S&P 500, Nasdaq close lower for the first time in 2018 on China, NAFTA concerns

U.S. stocks fell on Wednesday as investors fretted over the possibility of China halting its Treasury bond purchases and the U.S. pulling out of NAFTA.

The S&P 500 declined 0.1 percent to close at 2,748.23. Utilities and real estate were the worst-performing sectors on the index. The Nasdaq composite finished 0.1 percent lower at 7,153.57. Both indexes snapped a six-day winning streak, posting their first negative close of 2018.

The Dow Jones industrial average fell 16.67 points to 25,369.13. The index had fallen 128.81 points at its session lows.

Bloomberg News reported Wednesday, citing people familiar with the matter, that officials in Beijing have recommended the Chinese government lowers — or even stops — its buying of U.S. sovereign debt.

The report also notes that Chinese officials think U.S. debt is becoming less attractive compared to other assets, adding that trade tensions between the two countries could provide a reason to slow down or halt the purchases.

Daniel Deming,

managing director at KKM Financial, said the report rattled financial markets. “We’re now seeing rates go to levels the market hasn’t had to contend with in a long time,” he said. “The rate environment is changing dramatically. Now the market has to price that in. That’s why you’re seeing this pressure.”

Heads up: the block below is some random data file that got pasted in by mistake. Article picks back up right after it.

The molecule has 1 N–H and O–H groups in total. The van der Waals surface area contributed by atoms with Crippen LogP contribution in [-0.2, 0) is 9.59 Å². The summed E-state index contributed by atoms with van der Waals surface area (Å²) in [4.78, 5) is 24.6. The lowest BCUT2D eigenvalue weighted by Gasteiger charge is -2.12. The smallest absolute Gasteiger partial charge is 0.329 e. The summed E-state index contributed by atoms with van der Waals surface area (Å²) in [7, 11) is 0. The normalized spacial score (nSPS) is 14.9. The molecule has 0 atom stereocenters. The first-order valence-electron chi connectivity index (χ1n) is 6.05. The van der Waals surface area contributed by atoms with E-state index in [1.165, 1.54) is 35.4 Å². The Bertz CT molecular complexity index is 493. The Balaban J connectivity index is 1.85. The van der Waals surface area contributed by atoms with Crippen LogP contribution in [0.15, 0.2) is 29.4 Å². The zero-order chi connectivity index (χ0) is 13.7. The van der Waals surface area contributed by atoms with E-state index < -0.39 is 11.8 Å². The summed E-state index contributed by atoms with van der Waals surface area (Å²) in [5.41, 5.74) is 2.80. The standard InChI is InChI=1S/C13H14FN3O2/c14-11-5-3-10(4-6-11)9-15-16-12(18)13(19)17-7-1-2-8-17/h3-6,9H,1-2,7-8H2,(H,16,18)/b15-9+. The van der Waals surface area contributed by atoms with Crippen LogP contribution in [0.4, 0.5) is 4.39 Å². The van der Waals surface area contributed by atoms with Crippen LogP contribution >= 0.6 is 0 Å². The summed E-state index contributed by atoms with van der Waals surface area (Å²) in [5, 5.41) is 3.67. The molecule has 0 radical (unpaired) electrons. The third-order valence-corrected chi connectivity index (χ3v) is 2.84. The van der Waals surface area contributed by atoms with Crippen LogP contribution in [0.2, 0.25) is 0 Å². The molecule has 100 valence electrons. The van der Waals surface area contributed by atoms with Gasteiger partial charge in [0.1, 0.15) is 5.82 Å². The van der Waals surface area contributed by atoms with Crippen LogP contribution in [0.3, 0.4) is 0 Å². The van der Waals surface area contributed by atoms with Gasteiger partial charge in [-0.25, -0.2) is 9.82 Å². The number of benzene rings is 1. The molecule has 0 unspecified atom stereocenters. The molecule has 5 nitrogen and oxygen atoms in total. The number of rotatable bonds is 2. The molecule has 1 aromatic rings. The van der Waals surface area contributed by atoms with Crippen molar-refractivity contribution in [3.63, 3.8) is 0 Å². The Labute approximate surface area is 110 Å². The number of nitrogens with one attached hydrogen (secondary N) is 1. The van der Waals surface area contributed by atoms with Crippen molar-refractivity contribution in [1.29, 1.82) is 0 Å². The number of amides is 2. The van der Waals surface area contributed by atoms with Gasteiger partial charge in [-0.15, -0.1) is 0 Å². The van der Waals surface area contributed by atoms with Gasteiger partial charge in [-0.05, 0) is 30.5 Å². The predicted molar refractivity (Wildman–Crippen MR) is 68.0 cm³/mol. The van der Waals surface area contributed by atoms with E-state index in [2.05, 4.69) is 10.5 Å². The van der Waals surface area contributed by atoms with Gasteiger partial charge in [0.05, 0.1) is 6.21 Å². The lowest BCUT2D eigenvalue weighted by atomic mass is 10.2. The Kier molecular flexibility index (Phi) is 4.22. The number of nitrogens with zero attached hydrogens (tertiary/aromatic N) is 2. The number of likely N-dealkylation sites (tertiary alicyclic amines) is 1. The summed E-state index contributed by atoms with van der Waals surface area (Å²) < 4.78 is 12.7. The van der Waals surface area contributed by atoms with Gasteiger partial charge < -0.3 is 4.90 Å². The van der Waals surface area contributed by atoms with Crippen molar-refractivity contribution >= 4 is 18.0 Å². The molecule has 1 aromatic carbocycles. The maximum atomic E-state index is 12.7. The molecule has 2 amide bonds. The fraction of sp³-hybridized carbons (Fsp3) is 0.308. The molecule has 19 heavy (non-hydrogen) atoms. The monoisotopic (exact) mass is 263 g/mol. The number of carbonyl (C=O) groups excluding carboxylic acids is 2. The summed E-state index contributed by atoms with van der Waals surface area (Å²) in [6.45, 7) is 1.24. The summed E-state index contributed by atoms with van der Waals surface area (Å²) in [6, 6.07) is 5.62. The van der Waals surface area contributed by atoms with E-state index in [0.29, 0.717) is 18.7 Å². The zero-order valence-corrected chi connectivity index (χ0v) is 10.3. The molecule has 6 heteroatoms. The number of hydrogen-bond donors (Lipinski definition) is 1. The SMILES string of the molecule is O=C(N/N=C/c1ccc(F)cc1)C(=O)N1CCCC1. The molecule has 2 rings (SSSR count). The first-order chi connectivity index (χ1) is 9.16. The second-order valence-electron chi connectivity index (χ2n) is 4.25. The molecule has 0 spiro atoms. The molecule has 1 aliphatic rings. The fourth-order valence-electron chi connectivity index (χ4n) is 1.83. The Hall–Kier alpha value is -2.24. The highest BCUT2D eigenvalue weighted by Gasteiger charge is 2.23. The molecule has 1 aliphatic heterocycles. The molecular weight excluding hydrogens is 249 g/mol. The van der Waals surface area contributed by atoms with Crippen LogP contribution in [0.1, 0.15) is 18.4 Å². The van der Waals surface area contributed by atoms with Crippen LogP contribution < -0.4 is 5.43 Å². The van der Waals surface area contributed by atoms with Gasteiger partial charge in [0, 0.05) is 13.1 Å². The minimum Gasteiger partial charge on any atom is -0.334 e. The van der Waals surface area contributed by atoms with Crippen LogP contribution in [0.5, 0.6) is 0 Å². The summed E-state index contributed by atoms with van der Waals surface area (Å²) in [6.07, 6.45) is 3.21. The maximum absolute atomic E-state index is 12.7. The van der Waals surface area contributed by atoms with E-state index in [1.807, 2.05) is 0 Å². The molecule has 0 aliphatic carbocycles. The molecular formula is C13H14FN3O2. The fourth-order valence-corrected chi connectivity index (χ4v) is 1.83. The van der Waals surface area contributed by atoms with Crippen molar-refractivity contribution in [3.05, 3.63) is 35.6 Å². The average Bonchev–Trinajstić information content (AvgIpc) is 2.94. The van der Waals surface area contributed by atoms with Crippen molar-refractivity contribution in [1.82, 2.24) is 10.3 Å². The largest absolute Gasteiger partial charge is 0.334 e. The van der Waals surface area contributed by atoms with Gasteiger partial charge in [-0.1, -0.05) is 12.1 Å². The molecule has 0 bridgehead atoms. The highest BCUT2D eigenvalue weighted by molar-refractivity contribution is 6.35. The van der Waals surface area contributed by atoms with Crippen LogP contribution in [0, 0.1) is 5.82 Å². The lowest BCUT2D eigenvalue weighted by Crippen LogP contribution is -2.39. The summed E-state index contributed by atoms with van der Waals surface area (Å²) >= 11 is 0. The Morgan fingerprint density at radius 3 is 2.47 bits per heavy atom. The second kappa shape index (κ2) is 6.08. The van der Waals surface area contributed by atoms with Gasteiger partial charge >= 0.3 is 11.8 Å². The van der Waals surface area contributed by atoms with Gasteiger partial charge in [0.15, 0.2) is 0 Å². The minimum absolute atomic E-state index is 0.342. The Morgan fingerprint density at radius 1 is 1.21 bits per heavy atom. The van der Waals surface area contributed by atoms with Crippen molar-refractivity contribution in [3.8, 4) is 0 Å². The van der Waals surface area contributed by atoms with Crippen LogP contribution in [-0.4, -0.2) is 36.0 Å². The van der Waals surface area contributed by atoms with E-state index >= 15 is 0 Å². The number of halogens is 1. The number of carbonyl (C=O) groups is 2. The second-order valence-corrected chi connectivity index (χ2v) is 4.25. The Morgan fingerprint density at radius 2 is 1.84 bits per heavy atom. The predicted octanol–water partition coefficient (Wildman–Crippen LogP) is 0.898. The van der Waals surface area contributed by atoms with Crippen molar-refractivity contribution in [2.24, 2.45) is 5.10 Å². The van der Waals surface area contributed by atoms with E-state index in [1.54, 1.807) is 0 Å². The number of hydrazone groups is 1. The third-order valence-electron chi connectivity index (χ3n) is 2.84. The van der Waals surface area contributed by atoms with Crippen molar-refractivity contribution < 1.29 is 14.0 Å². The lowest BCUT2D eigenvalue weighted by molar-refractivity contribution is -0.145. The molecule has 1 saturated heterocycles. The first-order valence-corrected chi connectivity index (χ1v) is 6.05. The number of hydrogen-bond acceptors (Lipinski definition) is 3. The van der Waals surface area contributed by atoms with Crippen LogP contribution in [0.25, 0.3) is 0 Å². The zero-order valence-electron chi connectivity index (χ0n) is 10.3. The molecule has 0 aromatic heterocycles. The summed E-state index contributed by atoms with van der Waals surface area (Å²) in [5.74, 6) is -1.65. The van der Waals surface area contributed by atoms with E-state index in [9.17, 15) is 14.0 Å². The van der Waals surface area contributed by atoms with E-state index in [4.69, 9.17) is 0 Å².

The major averages regained some footing as the day wore on. The Dow briefly turned positive, while the S&P 500 and Nasdaq climbed to trade well off their lows.

But they retreated from their highs of the day after Reuters reported, citing two Canadian government sources, that Canada is increasingly convinced that Trump will pull the U.S. out of the trade agreement.

Shares of General Motors fell nearly 2.4 percent on the back of the report. Canadian stocks fell broadly, too.

Stocks posted record highs in the previous session, continuing their stellar start to 2018. Thus far, the Dow, S&P 500 and Nasdaq are up 2.7 percent, 2.9 percent and 3.8 percent, respectively, for the year.

“When you start off the year the way we did, it’s usually because of asset allocation decisions made in December,” chairman and CEO of Marketfield Asset Management. “Now the market needs to recharge its batteries. This pattern is normal.”

Gold futures were higher by 0.4 percent at $1,318.40 per ounce, while the U.S. dollar dropped 0.2 percent against a basket of currencies.

In corporate news, Eastman Kodak shares surged 57.4 percent after the company said it has used blockchain — the underlying technology for popular cryptocurrencies like bitcoin — to create a digital photography platform called KodakCoin.

Signet Jewelers was the worst-performing stock in the S&P 500, falling 6.9 percent after its holiday same-store sales fell short of estimates. Source: CNBC